Rising Disposable Income: Fact Check
Because this government has cut people’s taxes, because we are allowing people to keep £10,000 of what they earn before they pay taxes, disposable income went up last year, and it is rising as we speak today.
I immediately thought that he was wrong, because I had looked at the figures recently and thought that real disposable income per head had fallen since the election.
But it turns out that his words are just about consonant with the facts. Total real household disposable income (NRJR) went up 1.6 per cent from 2011 to 2012. And, although no one can know what is happening “as we speak today”, because the figures have not been compiled yet, the figures for the latest quarter, Q2 of this year, showed a rise over the previous quarter.
However, the most recent quarter is still 0.7 per cent lower than the same quarter the previous year.
What matters, though, is whether disposable income per head is now higher or lower than the level inherited from Labour. The figures I cited in my recent post were for “equivalised household disposable income” but went up only to the fiscal year 2011-12. The NRJR series is more recent, although it is not a per-head measure.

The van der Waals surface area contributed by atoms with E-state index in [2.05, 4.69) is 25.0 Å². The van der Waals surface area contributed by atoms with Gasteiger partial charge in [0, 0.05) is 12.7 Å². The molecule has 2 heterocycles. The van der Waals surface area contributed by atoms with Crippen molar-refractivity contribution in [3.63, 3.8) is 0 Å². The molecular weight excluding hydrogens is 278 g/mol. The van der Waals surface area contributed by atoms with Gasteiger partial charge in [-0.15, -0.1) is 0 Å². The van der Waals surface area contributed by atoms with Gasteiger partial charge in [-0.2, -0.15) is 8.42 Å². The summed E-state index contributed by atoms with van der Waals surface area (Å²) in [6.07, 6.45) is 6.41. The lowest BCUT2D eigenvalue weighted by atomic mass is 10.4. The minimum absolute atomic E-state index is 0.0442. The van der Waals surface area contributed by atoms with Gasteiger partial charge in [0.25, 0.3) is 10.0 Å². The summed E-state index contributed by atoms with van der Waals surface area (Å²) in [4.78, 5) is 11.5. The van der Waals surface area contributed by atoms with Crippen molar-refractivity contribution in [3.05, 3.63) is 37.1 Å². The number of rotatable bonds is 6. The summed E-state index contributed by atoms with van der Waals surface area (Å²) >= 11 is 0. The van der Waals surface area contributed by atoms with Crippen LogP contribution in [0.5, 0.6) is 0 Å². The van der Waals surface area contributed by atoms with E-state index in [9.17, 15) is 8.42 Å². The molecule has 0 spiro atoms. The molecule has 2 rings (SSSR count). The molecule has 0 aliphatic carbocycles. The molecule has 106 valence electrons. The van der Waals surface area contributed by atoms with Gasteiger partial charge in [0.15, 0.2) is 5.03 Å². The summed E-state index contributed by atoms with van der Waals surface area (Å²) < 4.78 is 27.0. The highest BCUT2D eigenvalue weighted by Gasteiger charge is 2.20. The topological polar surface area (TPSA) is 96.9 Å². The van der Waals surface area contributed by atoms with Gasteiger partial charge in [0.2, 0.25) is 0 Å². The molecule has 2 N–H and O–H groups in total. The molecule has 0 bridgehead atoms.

Update: For that, we need IHXZ, “real households’ disposable income per head”. And, because the quarterly numbers are erratic, we need to compare last whole year of Labour, Q3 2009 to Q2 2010, with the most recent year, to Q2 2013.
In that period, real households’ disposable income per head fell by 2.2 per cent.
Cameron is guilty of selecting statistics that give a misleading impression.Tagged in: economics
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